This newly redone Farmington River Rail Trail was a pleasure to ride today, July 6, 2015.
The prettiest part, along the river, that was so bumpy before, is now smooth smooth smooth!
We rode from Farmington, to rt 44 in Canton. Then returned and had a great lunch at LaSalles market in Collinsville, then back to Farmington. About 20 miles. The River trail is my favorite!

Thank you for all your hard work! The newly renovated trail is great and such a joy to ride. We come from New Milford,CT because we have nothing like this in our area. We'll definitely be returning

Well maintained. Great for cycling.

Love this trail, we need more of them in Connecticut!

On September 28, 2014 My daughter and I did our first ride on the Farmington Trails. And it was a beautiful sunny day temp. was around 80. The people were very friendly and everyone respected us on the trails.Thanks for our first ride The Wilson's!

Thanks for those who warned about the tree routes. I chose the mtn bike to cushion the ride with the suspension. I started on the north access in Collinsville and found that the tree roots were perhaps a bit overstated as it was only the first 2-3 miles of the trail. None the less the mtn bike cushioned the ride, but I would have preferred to ride the 18 miles on the road bike. Don't let this deter you. The ride is scenic, clean and well maintained. The East Bay trail in Rhode Island still sets the gold standard.
If you like this trail and are up for the drive you have to do it, at least once, in your life.

I live local to this trail and enjoy it a few times a month on my mountain bike. I usually treat myself to coffee and an egg sandwich at LaSalle Market and Deli when I get to Collinsville. There are many parking areas along this scenic path. The section from Burlington To Collinsville has tree roots and my be a bit bumpy for a road bike. I have heard it will be repaved soon. You can easily move from the path to the parallel road to avoid this section for now. If you want a preview you can ride along with me here https://www.youtube.com/watch?v=t9YmS_ZI_mU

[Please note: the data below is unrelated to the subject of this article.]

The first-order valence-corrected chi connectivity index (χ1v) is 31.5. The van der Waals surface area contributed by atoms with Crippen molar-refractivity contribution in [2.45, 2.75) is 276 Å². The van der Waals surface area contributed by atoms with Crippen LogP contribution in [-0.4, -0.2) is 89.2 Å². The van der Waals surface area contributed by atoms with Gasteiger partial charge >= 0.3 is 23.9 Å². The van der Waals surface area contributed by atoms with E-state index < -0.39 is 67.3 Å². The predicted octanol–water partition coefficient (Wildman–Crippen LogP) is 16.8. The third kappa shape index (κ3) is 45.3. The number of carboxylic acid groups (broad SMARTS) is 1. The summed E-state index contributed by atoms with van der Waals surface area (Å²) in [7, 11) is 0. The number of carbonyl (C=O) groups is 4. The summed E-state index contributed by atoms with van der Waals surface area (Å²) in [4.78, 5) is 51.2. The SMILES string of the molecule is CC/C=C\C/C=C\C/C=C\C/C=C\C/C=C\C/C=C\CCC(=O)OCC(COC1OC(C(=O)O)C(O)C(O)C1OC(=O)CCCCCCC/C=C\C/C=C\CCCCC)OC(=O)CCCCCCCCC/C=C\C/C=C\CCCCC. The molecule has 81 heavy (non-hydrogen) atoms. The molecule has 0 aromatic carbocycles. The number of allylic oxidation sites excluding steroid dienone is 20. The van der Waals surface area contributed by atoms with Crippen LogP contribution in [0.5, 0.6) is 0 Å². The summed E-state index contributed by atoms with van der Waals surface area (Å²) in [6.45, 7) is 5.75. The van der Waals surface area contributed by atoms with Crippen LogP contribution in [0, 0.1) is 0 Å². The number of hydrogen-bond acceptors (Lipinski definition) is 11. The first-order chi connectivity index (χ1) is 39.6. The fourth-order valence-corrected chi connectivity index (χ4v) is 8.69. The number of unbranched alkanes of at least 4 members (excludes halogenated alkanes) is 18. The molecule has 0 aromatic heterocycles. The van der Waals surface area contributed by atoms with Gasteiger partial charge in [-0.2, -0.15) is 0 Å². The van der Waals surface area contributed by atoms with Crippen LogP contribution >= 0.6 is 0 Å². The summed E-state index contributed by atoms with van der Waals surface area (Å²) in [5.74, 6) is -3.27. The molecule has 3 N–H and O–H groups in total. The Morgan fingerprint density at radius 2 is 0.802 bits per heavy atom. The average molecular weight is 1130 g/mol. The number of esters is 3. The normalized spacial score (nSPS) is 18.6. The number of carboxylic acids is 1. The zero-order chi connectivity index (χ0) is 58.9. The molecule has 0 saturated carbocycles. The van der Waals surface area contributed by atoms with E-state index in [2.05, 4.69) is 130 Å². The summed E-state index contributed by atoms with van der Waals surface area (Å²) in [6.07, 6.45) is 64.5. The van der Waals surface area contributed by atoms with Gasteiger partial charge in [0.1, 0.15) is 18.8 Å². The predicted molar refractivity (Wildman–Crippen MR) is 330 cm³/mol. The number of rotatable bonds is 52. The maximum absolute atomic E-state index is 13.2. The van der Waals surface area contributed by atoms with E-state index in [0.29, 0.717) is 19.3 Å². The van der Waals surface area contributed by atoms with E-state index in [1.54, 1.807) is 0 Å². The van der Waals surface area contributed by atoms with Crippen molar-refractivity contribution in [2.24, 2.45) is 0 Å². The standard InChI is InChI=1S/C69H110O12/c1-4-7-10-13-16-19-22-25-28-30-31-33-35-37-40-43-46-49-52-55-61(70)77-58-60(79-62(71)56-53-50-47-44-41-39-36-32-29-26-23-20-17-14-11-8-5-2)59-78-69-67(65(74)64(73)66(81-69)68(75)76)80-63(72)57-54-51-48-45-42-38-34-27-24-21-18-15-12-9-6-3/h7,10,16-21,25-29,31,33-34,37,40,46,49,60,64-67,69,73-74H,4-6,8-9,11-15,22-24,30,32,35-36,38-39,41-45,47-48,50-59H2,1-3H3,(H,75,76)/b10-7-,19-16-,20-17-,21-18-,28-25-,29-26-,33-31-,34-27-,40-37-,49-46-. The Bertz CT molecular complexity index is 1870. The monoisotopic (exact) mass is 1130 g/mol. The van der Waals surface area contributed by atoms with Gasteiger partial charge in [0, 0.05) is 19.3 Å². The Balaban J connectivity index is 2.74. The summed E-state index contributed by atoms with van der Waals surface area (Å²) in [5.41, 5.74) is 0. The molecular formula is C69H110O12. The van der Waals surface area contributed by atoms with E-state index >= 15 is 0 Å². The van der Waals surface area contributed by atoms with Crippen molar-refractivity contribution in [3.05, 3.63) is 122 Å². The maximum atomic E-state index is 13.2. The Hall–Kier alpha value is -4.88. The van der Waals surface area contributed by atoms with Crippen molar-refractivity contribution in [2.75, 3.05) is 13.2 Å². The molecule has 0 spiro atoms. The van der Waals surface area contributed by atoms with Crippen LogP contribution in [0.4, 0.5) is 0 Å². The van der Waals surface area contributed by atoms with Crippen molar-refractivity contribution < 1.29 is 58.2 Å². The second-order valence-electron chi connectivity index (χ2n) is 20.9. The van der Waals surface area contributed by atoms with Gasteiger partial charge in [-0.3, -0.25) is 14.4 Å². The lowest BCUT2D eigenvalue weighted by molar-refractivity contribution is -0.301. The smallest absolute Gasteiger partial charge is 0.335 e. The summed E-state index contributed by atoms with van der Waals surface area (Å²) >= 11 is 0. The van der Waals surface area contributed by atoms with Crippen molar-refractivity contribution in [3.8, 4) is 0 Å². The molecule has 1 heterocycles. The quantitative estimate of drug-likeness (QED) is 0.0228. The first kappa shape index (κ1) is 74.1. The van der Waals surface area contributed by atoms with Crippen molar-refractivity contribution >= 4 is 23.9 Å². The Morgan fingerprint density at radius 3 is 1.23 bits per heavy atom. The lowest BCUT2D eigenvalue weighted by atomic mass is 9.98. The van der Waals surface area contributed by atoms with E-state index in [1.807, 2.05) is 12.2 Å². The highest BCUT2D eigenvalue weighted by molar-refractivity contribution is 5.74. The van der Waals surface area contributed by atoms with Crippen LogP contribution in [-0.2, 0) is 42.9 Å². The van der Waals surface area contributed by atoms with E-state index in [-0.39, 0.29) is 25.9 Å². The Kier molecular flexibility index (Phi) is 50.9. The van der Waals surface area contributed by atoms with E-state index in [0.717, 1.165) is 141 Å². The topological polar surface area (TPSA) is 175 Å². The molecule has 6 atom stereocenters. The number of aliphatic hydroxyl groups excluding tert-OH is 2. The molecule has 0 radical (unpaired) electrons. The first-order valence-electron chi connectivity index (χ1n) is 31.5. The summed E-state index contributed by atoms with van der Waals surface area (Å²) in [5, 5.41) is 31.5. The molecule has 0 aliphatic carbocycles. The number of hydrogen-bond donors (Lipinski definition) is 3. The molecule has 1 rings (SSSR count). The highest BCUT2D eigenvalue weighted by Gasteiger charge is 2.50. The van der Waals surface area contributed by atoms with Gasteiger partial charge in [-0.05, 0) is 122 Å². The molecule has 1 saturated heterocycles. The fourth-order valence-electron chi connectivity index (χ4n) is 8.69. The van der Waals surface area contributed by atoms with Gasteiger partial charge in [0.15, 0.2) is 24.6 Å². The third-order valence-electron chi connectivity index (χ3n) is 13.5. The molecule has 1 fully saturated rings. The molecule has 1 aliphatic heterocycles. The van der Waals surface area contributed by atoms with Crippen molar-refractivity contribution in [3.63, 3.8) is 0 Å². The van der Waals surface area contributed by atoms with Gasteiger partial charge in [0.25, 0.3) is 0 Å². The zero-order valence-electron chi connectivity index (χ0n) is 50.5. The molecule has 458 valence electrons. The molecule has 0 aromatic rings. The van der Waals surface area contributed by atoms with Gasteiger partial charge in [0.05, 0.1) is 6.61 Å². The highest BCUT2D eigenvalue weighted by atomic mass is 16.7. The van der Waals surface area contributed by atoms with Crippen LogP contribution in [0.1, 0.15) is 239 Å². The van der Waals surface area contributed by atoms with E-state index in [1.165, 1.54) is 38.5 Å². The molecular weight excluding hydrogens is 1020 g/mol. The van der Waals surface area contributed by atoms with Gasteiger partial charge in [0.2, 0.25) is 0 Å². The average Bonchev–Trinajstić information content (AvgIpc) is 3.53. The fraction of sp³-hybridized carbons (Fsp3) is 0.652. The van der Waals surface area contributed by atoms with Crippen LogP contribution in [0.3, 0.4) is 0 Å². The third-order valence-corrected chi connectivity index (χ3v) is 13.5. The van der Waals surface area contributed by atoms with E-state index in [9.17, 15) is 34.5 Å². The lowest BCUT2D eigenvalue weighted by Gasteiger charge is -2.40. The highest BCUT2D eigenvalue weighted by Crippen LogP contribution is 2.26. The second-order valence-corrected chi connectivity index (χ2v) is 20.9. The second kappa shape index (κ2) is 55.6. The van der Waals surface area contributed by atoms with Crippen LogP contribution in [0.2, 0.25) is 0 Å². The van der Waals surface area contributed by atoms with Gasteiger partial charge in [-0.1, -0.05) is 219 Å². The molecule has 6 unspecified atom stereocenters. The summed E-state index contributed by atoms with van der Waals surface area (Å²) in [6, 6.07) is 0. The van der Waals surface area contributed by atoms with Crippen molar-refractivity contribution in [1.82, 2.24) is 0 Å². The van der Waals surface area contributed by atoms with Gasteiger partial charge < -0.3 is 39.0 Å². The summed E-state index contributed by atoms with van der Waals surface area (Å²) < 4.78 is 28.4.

Happy Riding

enjoy this ride immensely but some roots are popping up in areas under asphalt

I love this trail, especially the huge bridge that crosses into Burlington. What a find! So much to see.

The only reason I don't give this trail 5 stars is because there is a horrible problem with roots poking through the pavement. I was terrified that I'd wreck my road bike or even go over the handlebars. Go slow over roots or avoid them if you can.

I live about a mile from the middle of this trail and know it well. I've run, biked, x-c skied, walked (with stoller, dog, wife, and more) over the trail hundreds of times. It's a beautiful area with a fun town to visit half way along the trail map. Collinsville has the unique breakfast/lunch stop at LaSalle, the Village Sweet Shop for a chocolate/sugar fix, Antiques to look at while visiting or you can end your trip and grab food/drink at Francescas Wine Bar or Crown & Hammer.

All that said, it is very, very busy during spring, summer & fall, especially on nice days and weekends. There are lots of dog walkers, families with kids (including mine), lovebirds taking a stroll, etc. If you're looking to move at a faster pace, you should look elsewhere or plan on moving to the road during the portion near route 179. You'll just be frustrated here if you want to go above 5 mph!

A 5* trail to come throw some rocks in the river, grab a snack and visit. A 3* ride for the more ambitious riders.

I love this trail but some of the older sections have tree roots that pushed the pavement up. You will have to steer around them so you don't damage your wheels. Its like going over speed bumps. Hopefully they will clean up some of these areas in the near future.